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Bill ends jail for those who fail to pay fines.

Byline: Scott Lauck

The Missouri legislature has passed a bill repealing a state law allowing defendants to be jailed for failure to pay a fine.

The bill, which now heads to Gov. Mike Parson, cleared the House 138-11 on May 13. It previously passed the Senate 32-0.

Sponsoring Rep. Bruce DeGroot, R-Chesterfield and an attorney with Brown & James, said the bill would build on a recent Missouri Supreme Court ruling, State v. Richey, which held that courts have no statutory authority to impose defendants' bills for their incarceration as part of court costs.

DeGroot called that ruling a "step in the right direction," but his legislation goes further by repealing statutes that allow judges to imprison defendants for failure to pay a fine. The fine still can be collected through normal means of collecting money judgments, other than as a lien on real estate.

"In no event shall the recovery of costs incurred by a municipality or county for the detention, imprisonment, or holding of any person be the subject of any condition of probation, nor shall the failure to pay such costs be the sole basis for the issuance of a warrant," the bill says.

DeGroot said he was inspired by a Pulitzer Prize-winning series of columns by Tony Messenger in the St. Louis Post-Dispatch, which highlighted instances in which people charged with minor offenses incurred hefty jail bills that they could not pay, which led them back to jail.

"We had created a system whereby they could never leave it," DeGroot said. "I want to get them back out of jail, back at home, back working, back on the tax rolls, back providing for their own families."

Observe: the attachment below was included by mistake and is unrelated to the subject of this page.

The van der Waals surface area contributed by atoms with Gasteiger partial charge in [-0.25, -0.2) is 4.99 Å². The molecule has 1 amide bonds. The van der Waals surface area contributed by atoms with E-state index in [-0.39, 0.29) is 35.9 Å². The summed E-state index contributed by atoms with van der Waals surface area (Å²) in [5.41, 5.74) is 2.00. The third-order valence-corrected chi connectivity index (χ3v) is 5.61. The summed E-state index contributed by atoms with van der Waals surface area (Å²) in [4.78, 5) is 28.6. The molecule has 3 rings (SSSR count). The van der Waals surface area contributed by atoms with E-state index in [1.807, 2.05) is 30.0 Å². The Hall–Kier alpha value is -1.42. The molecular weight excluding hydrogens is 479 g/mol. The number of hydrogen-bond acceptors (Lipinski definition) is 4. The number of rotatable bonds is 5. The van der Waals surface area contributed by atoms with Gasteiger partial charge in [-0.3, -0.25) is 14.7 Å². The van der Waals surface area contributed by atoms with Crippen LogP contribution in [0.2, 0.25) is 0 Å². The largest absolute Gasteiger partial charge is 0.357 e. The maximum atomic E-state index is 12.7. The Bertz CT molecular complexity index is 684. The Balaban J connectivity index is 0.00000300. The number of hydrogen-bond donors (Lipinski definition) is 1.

The bill drew wide bipartisan support. Rep. Mark Ellebracht, D-Liberty and an attorney, praised DeGroot's efforts. Ellebracht and DeGroot frequently are foes on bills that tighten tort laws, but Ellebracht said they worked together on the criminal-justice reform bill.

"We are correcting a problem that a lot of people face in the state of Missouri," he said.

The bill drew some opposition from representatives who said it would give a pass to people who had repeatedly broken the law.

"The easiest thing for people to do is not break the law," said Rep. Barry Hovis, R-Cape Girardeau. "That way they don't have these problems hanging over their head."

The bill also changes the state's mandatory minimum-sentencing laws. It requires the state parole board to evaluate prisoners who are serving mandatory minimums and decide if they should be released.

"This legislation supports the reform of a system that unfairly targets marginalized communities," Sara Baker, legislative and policy director for the ACLU of Missouri, said in a news release. "We will support continued changes to the justice system in Missouri and work for the day that our criminal-justice system is free from racial bias, promotes public safety and respects constitutional liberties."

The bill is projected to decrease Missouri's prison population by 925 people and save approximately $5.8 million by the time it is fully implemented in 2023.

The bill is HB 192.

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Publication:Missouri Lawyers Media
Geographic Code:1U4MO
Date:May 21, 2019
Words:518
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